Betsy, it sounds like you are blessed with a wonderful family - I'm so glad for you! But you are challenged, like so many of us, with this illness that seems to defy description sometimes. I guess all women want to be a bit 'mysterious' but no one likes to hear "you're a puzzle" from their doctor! I pray that they find some answers for you soon, Betsy. In the meantime, keep checking in with us. I'm glad you decided to post. Please do that whenever you need a place to share what's happening to you. We learn so much from one another, and the support is so important. I'll keep you in my prayers, Betsy.


03-07-2007, 11:50 AM
Angela and Jody

Thanks for your kind words and prayers.

"Mysterious" I like that. :P


03-09-2007, 01:21 PM
Hello Betsy,

I am sorry you have to go through this, but it's great that you have a loving family to support you. I also have nephritis, for almost three years now, and I remember going through some of what you're experiencing -- high prednisone dose, proteinuria, high autoantibody levels. I've been on Cellcept for long, can't remember when I started it.
I started having trouble with my kidneys 6 years ago but was diagnosed with lupus 3 years ago. The last time I flared badly and spent 2 months in hospital was after I was diagnosed via a biopsy. I am class 4 nephritis. I underwent 14 sessions of plasma exchange twice to remove the auto-antibodies from my blood. I lost a lot of weight that I had put on because of kidney dysfunction. Now I'm down to 5mg of prednisone.
I'm hoping things get better for you soon. And always remember, you're not alone. You may be suffering, but you'll eventually get there. I think of lupus as a friend who may be harmful at times but good when you learn to accept it in your life and body.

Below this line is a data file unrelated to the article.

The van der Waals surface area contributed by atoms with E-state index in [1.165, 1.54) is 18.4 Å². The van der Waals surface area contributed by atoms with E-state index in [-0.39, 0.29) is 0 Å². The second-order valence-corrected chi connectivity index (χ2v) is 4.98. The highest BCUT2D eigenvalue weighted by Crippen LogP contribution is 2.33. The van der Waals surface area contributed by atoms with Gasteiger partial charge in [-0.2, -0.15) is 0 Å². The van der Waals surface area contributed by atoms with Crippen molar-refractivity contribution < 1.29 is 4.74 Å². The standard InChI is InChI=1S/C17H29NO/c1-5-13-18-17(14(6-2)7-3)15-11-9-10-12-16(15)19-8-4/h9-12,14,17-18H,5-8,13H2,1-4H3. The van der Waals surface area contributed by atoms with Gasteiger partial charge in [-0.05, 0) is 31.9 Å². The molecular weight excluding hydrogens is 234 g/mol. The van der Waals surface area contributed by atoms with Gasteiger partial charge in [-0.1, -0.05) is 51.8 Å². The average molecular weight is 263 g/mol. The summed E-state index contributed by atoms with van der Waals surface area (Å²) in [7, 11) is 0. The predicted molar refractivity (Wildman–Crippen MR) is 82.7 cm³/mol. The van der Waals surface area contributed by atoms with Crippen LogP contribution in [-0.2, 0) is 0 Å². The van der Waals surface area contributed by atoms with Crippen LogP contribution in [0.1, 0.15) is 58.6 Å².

All the best, I hope you get well soon and find what's wrong with your arm! Do keep us posted.
With love, Dina

03-14-2007, 05:04 AM
Thanks for your reply Dina. Can you give me any more info on plasma exchange? I am not familiar with it, but it seems to make sense. If the antibodies are what is causing the damage to my organs, then why not try to remove them.

I had my second biopsy an Monday. All went well, no complications and I came home yesturday. I will see my Nephrolosist on Wednesday and get the preliminary results.

I got new antibody reults and my anti ds DNA are 564, RNP 40, SM 27, Sjogrens A 40 and Sjogrens B 11. The only one that I had in the past was anti ds DNA and my numbers were >200. That was done at a different lab, and maybe the hospital just gives a more accurate count, I don't know. I guess I will know more on Wednesday.

Does anyone know what compliment levels should be? I did some searches and couldn't find the numbers. There isn't a reference on my labs and I am staying at my moms for a few days for the added help and don't have any of my reference books here. My numbers are CH50 of 44, C3 of 72 and of C4 11.

Thanks to all. My thoughts and prayers are with all of you. Betsy

03-14-2007, 05:16 AM
Plasma exchange, or plasmapheresis, is a procedure that removes plasma from the blood and replaces it with new plasma fluid.
Blood is removed from the patient (a small amount at a time) and separated so that the plasma can be discarded.
The red and white blood cells and the platelets are returned to the patient, along with the replacement fluid. (http://www.ich.ucl.ac.uk/factsheets/families/F030073/index.html)

With lupus, it removes the autoantibodies which are causing organ damage. An intravenous catheter is inserted (below the collarbone in my case) and you are connected to the plasma exchange machine during the procedure, which takes up to 3 hours. I had 14 sessions of plasma exchange while staying in hospital when I was first diagnosed.
It is a very effective treatment and my weight decreased rapidly after the first few sessions.

I think it is used in severe lupus, when the diseasen is very active and other treatments do not work.

It is not painful or anything, but I used to feel very cold and shiver at times. And you may feel tired afterwards.

When I do C3 and C4 tests the lab results come back with a reference range, but it's different from one lab to another; I don't think there is a standard count. Maybe you should ask the lab technician or your doctor.

I hope that was useful!! All the best.

03-18-2007, 01:58 PM
Dandoon, thank you for your reply.

I mentioned the plasma exchange to my rhematologist on Friday and she said that she had never heard of it being used for lupus. I asked her about the Cytoxin and what it would do . She said it would slow the immune system and hopefully I would stop making the antibodies. I went over the logic of removing the antibodies that would otherwise keep cirrculating in the blood until they deposit themselves and she agreed with the logic but didn't have any answers. Dandoon, where did you have it done?

Has any one else ever had this treatment?

Thank you for your time.

03-18-2007, 02:30 PM